Improve the system
I'm amazed at the arrogance Bill Lueders displayed in his opinion column "Make It About Merit" (2/1/08). He rants against the democratic way we elect judges in Wisconsin and champions the idea of a "merit selection" committee that would pick our judges for us.
The federal government uses Lueders' model. Some say, of course, that these judges have, from time to time, been selected based not simply on their merit, but also on their political affiliation and campaign contributions. He fails to acknowledge that governments that choose judges based on alleged merit have just as many problems with their judges as the states that elect judges.
Lueders misses what should be an important lesson for Wisconsin voters. We need to improve the way we allow campaigns to be financed and run. We must educate voters on the significant role the judiciary plays. We should take greater steps to ensure that our children understand the democratic process.
Linda Falkenstein did her homework ("Shoppin' Around," 2/15/08) but failed to mention why Whole Foods is sometimes difficult to navigate. It's simply because the store has superior product and the most helpful and courteous employees.
You never have to walk more than a few feet from your cart to find a knowledgeable employee restocking the shelves who will gladly help you find a particular product. I can't find that service in any other market in Madison.
I'm a co-chapter leader of Madison's Weston Price chapter, which helps people find sources for high-quality, nutrient-dense food. (Price was a nutrition pioneer in the 1930s.) There are a few details I would like to add to Linda Falkenstein's article.
High-fructose corn syrup is not the only ingredient to avoid in baked goods. Bromated flour is also toxic. Bromine blocks the absorption of iodine that is needed by every cell in the body. It is added to flour as a dough conditioner and is also found in carbonated drinks such as Mountain Dew, AMP Energy Drink and some Gatorade products.
All vegetable oil that is heated to a high temperature (for long shelf life) is unhealthy. Even canola oil, a health-food-industry favorite, contains trans fat (and genetically modified ingredients), even though trans fat is not listed on the label for the liquid oil.
Food today is much less nutrient-dense than it was in the 1930s. U.S. government food tables reveal that food grown today has only half of the nutrients of food grown in the 1960s.
Weston Price chapter members use a Brix meter to measure nutrient density. Adolf Brix, a 19th-century scientist, created the scale for measuring the degree of fruit ripeness. Brix is usually a reflection of overall nutrient density. Food that has higher Brix values usually tastes better than food with low Brix values.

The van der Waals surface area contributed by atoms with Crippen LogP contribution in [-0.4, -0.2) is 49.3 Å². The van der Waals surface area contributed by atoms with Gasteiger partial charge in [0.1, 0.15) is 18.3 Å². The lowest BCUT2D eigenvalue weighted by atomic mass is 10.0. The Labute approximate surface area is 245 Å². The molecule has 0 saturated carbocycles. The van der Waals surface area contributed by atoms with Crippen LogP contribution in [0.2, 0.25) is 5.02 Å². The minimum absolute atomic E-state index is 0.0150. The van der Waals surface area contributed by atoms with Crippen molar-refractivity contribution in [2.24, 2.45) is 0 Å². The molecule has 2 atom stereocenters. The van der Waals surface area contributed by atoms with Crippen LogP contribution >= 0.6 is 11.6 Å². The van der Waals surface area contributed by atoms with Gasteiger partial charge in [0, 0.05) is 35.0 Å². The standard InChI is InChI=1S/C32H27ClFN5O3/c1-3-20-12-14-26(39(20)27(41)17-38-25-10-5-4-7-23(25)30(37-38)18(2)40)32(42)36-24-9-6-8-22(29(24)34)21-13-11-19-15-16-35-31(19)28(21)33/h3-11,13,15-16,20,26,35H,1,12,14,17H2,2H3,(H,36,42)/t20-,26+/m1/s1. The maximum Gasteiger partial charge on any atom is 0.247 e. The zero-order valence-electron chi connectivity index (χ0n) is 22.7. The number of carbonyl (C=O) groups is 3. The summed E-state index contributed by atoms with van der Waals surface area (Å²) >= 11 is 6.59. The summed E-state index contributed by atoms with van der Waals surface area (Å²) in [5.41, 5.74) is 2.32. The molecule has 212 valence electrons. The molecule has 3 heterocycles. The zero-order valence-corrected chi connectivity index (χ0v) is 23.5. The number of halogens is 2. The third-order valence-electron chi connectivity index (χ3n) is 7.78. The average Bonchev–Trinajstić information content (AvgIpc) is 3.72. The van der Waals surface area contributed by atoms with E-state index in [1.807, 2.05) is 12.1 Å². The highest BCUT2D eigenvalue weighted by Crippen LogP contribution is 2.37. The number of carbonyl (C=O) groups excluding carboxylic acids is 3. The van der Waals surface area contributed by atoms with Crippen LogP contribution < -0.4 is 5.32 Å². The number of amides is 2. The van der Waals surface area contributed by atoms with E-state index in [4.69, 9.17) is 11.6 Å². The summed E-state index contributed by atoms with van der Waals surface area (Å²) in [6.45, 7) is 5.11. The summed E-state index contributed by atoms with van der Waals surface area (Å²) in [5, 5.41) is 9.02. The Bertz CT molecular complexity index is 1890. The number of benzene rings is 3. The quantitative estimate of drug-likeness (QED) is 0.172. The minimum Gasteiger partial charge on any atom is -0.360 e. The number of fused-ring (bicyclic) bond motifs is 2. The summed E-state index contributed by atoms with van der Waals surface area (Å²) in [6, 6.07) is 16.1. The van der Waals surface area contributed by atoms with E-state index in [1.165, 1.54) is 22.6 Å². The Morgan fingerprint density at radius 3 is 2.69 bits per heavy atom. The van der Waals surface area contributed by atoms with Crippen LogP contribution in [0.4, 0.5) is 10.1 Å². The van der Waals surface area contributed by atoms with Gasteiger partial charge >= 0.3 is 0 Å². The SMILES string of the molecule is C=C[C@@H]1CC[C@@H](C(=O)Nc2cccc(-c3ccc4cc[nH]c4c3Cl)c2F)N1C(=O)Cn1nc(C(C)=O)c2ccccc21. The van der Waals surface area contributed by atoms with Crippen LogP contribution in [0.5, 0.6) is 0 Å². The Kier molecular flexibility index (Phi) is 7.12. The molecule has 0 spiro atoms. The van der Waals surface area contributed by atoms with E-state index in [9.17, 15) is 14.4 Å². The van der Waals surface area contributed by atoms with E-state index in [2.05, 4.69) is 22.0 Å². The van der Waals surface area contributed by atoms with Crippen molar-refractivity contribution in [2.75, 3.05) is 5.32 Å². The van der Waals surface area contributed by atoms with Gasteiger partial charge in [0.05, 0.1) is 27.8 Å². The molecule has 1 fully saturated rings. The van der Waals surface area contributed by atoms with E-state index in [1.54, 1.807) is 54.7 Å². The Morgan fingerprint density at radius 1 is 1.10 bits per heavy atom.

Mary Jo Fahey, Weston Price Chapter, www.madisonwapf.org
Linda Falkenstein didn't do her homework. I do my grocery shopping in a swath from the Regent Market Co-op to Copps in Middleton. In that swath there are seven full-service grocery stores. Whereas she gave reasonably good information on Whole Foods, Metcalfe's and the Copps near Midvale Boulevard, she goofed on the others.
She correctly noted that Brennan's north-side store had closed, but did not note that the west-side store has amazing cheeses.
Falkenstein omitted the independent Knoche's on Old Middleton Road, which has perhaps the best meat counter in Madison. And the location given for Copps in Middleton has been vacant since 2005.
To make matters worse, she lauded Trader Joe's, a national chain with stuff shipped in from Lord knows where, without mentioning it has no meat counter, so that you can't buy, for example, six slices of bacon, which you can do at the Regent Market, Whole Foods, Brennan's, Knoche's and Copps/Middleton.
Laird Marshall, Middleton
I found your article on Madison's grocery stores informative, but a full review of Brennan's was missing. Brennan's is much more than a specialty fruit and cheese store. Yes, the fruit is awesome but it also has a consistently fresh produce section.
Brennan's is also an outlet for Clasen's Bakery, Jacobsen's Meats and the amazing Hughes' Seafood. It also has great beer and wine selections, including reasonably priced "everyday" wines. I usually make a weekly trip to Brennan's with minimal additional purchase from a standard supermarket.
Bob Millholland, Verona
Linda Falkenstein replies: Brennan's, Knoche's and other fine specialty markets were not included because the focus was on full-service grocery stores, of which we had to cover 15. The map incorrectly listed the closed Middleton Copps location rather than the new Middleton Hills location where I actually shopped.
Fred and Mary
What a great story about Fred Mohs and the Kennedy Manor. Both are treasures, a point that author Ann Grauvogl and photographer Eric Tadsen captured exquisitely ("Madison Original," 2/2/08). But there's a back story that more people should know. When just about everybody else was moving to the burbs in the early '60s, Fred and Mary Mohs weighed in as card-carrying contrarians.
They could have lived anywhere they wanted. But they stayed downtown, restored one of Madison' finest homes, and threw themselves into downtown revitalization. What a track record they compiled!
Mary chaired the Landmarks Commission for a decade. Fred served on the first Downtown Madison Inc. board in 1972, and he's still on it. A summary of Fred's civic achievements could not be jammed on a full Isthmus page.
And here's the take-home story: What a difference they made! When someone writes the history of the Downtown Renaissance, no one will loom larger. Thank you, Fred and Mary. We are in your debt.
David and Leigh Mollenhoff